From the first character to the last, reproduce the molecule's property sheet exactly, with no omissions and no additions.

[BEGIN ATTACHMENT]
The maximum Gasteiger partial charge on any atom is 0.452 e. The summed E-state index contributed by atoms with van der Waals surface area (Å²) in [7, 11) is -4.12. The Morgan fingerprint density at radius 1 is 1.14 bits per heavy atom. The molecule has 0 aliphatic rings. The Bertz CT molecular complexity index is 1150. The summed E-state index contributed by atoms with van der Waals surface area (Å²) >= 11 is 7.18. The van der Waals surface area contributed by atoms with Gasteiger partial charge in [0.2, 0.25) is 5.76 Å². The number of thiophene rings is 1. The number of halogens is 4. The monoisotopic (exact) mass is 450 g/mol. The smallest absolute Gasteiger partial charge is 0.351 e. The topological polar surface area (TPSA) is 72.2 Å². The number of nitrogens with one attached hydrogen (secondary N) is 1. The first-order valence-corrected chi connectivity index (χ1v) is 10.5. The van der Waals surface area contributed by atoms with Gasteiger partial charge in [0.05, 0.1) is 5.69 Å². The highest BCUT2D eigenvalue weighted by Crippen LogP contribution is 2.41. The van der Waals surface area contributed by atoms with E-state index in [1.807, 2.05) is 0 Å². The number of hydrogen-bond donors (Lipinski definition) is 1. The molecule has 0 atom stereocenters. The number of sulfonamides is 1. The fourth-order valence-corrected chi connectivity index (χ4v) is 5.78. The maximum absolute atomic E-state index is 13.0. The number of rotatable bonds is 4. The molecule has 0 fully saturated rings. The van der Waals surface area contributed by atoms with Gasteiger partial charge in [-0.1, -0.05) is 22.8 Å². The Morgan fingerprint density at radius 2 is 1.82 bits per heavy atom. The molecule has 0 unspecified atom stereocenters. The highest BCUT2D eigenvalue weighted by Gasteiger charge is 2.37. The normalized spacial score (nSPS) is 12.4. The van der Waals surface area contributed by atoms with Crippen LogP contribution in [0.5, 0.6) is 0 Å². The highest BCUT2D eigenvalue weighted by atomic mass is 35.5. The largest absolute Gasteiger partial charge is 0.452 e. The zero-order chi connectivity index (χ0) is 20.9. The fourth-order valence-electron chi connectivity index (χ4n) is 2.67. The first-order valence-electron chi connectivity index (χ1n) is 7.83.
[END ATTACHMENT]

The maximum Gasteiger partial charge on any atom is 0.452 e. The summed E-state index contributed by atoms with van der Waals surface area (Å²) in [7, 11) is -4.12. The Morgan fingerprint density at radius 1 is 1.14 bits per heavy atom. The molecule has 0 aliphatic rings. The Bertz CT molecular complexity index is 1150. The summed E-state index contributed by atoms with van der Waals surface area (Å²) >= 11 is 7.18. The van der Waals surface area contributed by atoms with Gasteiger partial charge in [0.2, 0.25) is 5.76 Å². The number of thiophene rings is 1. The number of halogens is 4. The monoisotopic (exact) mass is 450 g/mol. The smallest absolute Gasteiger partial charge is 0.351 e. The topological polar surface area (TPSA) is 72.2 Å². The number of nitrogens with one attached hydrogen (secondary N) is 1. The first-order valence-corrected chi connectivity index (χ1v) is 10.5. The van der Waals surface area contributed by atoms with Gasteiger partial charge in [0.05, 0.1) is 5.69 Å². The highest BCUT2D eigenvalue weighted by Crippen LogP contribution is 2.41. The van der Waals surface area contributed by atoms with E-state index in [1.807, 2.05) is 0 Å². The number of hydrogen-bond donors (Lipinski definition) is 1. The molecule has 0 atom stereocenters. The number of sulfonamides is 1. The fourth-order valence-corrected chi connectivity index (χ4v) is 5.78. The maximum absolute atomic E-state index is 13.0. The number of rotatable bonds is 4. The molecule has 0 fully saturated rings. The van der Waals surface area contributed by atoms with Gasteiger partial charge in [-0.1, -0.05) is 22.8 Å². The Morgan fingerprint density at radius 2 is 1.82 bits per heavy atom. The molecule has 0 unspecified atom stereocenters. The highest BCUT2D eigenvalue weighted by Gasteiger charge is 2.37. The normalized spacial score (nSPS) is 12.4. The van der Waals surface area contributed by atoms with Crippen LogP contribution in [0.5, 0.6) is 0 Å². The highest BCUT2D eigenvalue weighted by atomic mass is 35.5. The largest absolute Gasteiger partial charge is 0.452 e. The zero-order chi connectivity index (χ0) is 20.9. The fourth-order valence-electron chi connectivity index (χ4n) is 2.67. The first-order valence-electron chi connectivity index (χ1n) is 7.83.